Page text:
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Volume III, Number 14: 21 April 2003

This Week's Articles:

Obedient Servants

Paul Corrigan

When President Bush justified pre-emptive war on Saddam Hussein and his regime, he spoke of Saddam's refusal to respond to Bush's personal ultimatum —get out of Baghdad in 48 hours or the United States military would come in after him. Dominance and submission are not often played out so frankly. Knowing one's place is usually an unspoken ritual. The weak usually submit to the strong. The lesson for all of us is that the nature of servitude requires obedience.

A Neo-Conservative Abecedary

Tim Francis-Wright

George Bush and his administration have proclaimed for the world to hear that the United States is fully committed to a free and democratic Iraq. Forgive me if I harbor just an iota of doubt. The track record of the United States in fostering democracy is, sadly, a lousy one. When the enemy of the day was some bogeyman, usually a Communist one but sometimes an Islamic one, democracy was often low of the list of American desiderata.

In compiling this abecedary for the edification of those still under the illusion that the United States is always on the side of sunshine and apple pie, the biggest problem is picking from among the panoply of candidates for some letters.

[Click on a title to read a particular article.]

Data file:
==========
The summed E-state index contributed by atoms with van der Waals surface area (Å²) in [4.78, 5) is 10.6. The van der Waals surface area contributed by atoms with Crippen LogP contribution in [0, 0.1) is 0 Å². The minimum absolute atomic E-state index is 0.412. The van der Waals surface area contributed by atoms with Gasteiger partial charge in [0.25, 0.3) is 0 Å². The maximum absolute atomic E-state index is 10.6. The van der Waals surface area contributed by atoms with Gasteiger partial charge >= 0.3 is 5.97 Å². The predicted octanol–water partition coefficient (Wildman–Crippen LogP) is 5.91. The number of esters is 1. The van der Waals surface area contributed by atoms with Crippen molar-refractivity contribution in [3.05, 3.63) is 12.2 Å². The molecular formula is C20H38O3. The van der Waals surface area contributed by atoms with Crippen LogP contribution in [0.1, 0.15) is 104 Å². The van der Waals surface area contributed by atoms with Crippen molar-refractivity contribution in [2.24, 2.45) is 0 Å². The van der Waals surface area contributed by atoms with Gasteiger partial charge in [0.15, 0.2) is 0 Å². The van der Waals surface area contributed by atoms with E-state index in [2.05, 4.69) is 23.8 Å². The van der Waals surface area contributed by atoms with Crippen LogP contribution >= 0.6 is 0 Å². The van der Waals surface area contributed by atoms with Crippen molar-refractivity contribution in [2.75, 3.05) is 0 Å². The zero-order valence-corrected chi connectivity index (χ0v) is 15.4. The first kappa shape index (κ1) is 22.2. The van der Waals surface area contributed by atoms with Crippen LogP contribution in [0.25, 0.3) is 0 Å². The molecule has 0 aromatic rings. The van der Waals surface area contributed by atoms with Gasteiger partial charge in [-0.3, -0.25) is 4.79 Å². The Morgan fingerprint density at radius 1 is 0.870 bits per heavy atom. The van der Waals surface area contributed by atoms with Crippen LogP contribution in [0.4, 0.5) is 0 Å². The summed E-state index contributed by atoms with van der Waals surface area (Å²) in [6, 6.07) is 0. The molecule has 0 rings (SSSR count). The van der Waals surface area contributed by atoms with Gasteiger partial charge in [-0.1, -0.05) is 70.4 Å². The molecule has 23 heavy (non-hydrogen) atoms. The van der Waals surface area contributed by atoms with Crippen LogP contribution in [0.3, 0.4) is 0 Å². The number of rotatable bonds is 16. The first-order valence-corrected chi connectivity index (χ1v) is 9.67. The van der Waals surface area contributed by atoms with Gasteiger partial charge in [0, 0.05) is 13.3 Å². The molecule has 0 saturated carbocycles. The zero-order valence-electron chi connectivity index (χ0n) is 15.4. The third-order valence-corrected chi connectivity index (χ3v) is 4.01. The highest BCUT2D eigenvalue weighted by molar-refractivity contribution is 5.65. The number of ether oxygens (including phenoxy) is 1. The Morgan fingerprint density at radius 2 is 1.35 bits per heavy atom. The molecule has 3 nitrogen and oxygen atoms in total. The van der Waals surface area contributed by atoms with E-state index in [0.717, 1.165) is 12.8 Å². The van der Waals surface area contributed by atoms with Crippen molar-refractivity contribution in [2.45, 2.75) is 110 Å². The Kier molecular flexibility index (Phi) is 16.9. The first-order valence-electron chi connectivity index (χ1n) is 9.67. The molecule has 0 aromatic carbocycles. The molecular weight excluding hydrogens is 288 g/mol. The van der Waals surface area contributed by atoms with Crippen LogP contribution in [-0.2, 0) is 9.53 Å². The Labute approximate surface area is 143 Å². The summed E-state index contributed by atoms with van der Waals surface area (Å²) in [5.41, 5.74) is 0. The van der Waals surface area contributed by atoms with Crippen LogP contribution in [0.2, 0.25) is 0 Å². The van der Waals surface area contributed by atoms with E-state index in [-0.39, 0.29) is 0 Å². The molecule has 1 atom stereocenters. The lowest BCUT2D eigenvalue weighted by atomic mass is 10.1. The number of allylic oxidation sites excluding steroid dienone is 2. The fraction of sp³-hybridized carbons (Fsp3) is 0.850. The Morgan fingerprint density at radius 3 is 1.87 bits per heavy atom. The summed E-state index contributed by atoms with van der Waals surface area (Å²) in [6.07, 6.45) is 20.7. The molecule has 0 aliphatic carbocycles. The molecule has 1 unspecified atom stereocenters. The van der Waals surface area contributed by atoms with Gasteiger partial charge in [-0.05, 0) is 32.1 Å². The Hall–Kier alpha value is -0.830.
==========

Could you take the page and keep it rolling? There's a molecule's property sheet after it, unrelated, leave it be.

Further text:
Last Week's Articles:

Do the Right Thing

Paul Corrigan

Bear Left is honored today to publish an article written by Jim Ryan of the Veterans Call to Conscience. He is one of over 700 American veterans, from World War II veterans to current reservists and active duty troops, who have signed a statement of conscience that calls upon troops to "follow your conscience and do the right thing." The statement reads in part: "If the people of the world are ever to be free, there must come a time when being a citizen of the world takes precedence over being the soldier of a nation." Twenty percent of the signers are Gulf War veterans. Many prominent Americans, including Howard Zinn and Daniel Ellsberg, have also endorsed the statement. Many signers are on active duty; several are now locked up for filing for Conscientious Objector status. Signers include Gulf War veterans from England and Scotland and members of the Israeli Defense Forces. The statement has made its way onto many American bases and to troops in Germany and in Belgium. We at Bear Left honor these men and women for both their courage and commitment to humanity.

Speaking French

James Ryan

My dear fellow Americans:

How dare we speak of the French that way.

Just where do we think the ideas of liberty and justice and the rights of all people in the United States came from?

Just what do we think inspired Benjamin Franklin and Thomas Jefferson?

The answer is France, and its philosophes, in particular, Diderot, Montesquieu, Voltaire, and Rousseau.

And just who gave the first and truest of American patriots aid and comfort during the Revolutionary War?

Who made commercial and political alliances with our embattled Colonies?

Who sent a fleet to engage the British navy at the mouth of Delaware Bay?

The answers are: France, France, and France.